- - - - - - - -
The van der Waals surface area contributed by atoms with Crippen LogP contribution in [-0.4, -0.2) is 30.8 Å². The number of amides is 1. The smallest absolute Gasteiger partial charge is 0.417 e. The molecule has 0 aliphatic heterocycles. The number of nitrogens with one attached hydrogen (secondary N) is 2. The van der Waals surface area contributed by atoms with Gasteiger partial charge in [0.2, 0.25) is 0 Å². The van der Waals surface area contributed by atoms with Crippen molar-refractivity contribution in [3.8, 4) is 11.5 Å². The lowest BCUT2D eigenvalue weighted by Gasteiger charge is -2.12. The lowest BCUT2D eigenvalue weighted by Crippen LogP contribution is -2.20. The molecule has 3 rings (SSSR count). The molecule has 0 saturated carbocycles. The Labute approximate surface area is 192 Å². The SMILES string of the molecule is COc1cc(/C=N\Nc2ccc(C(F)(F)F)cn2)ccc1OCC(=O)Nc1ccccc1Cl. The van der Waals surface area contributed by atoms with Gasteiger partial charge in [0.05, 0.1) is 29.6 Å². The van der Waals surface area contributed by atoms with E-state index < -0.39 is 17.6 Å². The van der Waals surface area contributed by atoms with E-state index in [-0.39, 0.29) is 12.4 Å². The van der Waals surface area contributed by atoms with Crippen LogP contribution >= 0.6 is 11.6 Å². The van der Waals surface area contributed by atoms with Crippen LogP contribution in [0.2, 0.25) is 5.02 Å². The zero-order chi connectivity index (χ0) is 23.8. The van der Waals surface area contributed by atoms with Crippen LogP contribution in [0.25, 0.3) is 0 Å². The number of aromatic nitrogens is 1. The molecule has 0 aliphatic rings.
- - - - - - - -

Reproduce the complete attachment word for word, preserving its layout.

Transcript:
The van der Waals surface area contributed by atoms with Crippen LogP contribution in [-0.4, -0.2) is 30.8 Å². The number of amides is 1. The smallest absolute Gasteiger partial charge is 0.417 e. The molecule has 0 aliphatic heterocycles. The number of nitrogens with one attached hydrogen (secondary N) is 2. The van der Waals surface area contributed by atoms with Gasteiger partial charge in [0.2, 0.25) is 0 Å². The van der Waals surface area contributed by atoms with Crippen molar-refractivity contribution in [3.8, 4) is 11.5 Å². The lowest BCUT2D eigenvalue weighted by Gasteiger charge is -2.12. The lowest BCUT2D eigenvalue weighted by Crippen LogP contribution is -2.20. The molecule has 3 rings (SSSR count). The molecule has 0 saturated carbocycles. The Labute approximate surface area is 192 Å². The SMILES string of the molecule is COc1cc(/C=N\Nc2ccc(C(F)(F)F)cn2)ccc1OCC(=O)Nc1ccccc1Cl. The van der Waals surface area contributed by atoms with Gasteiger partial charge in [0.05, 0.1) is 29.6 Å². The van der Waals surface area contributed by atoms with E-state index < -0.39 is 17.6 Å². The van der Waals surface area contributed by atoms with E-state index in [-0.39, 0.29) is 12.4 Å². The van der Waals surface area contributed by atoms with Crippen LogP contribution >= 0.6 is 11.6 Å². The van der Waals surface area contributed by atoms with Crippen LogP contribution in [0.2, 0.25) is 5.02 Å². The zero-order chi connectivity index (χ0) is 23.8. The van der Waals surface area contributed by atoms with Crippen LogP contribution in [0.25, 0.3) is 0 Å². The number of aromatic nitrogens is 1. The molecule has 0 aliphatic rings.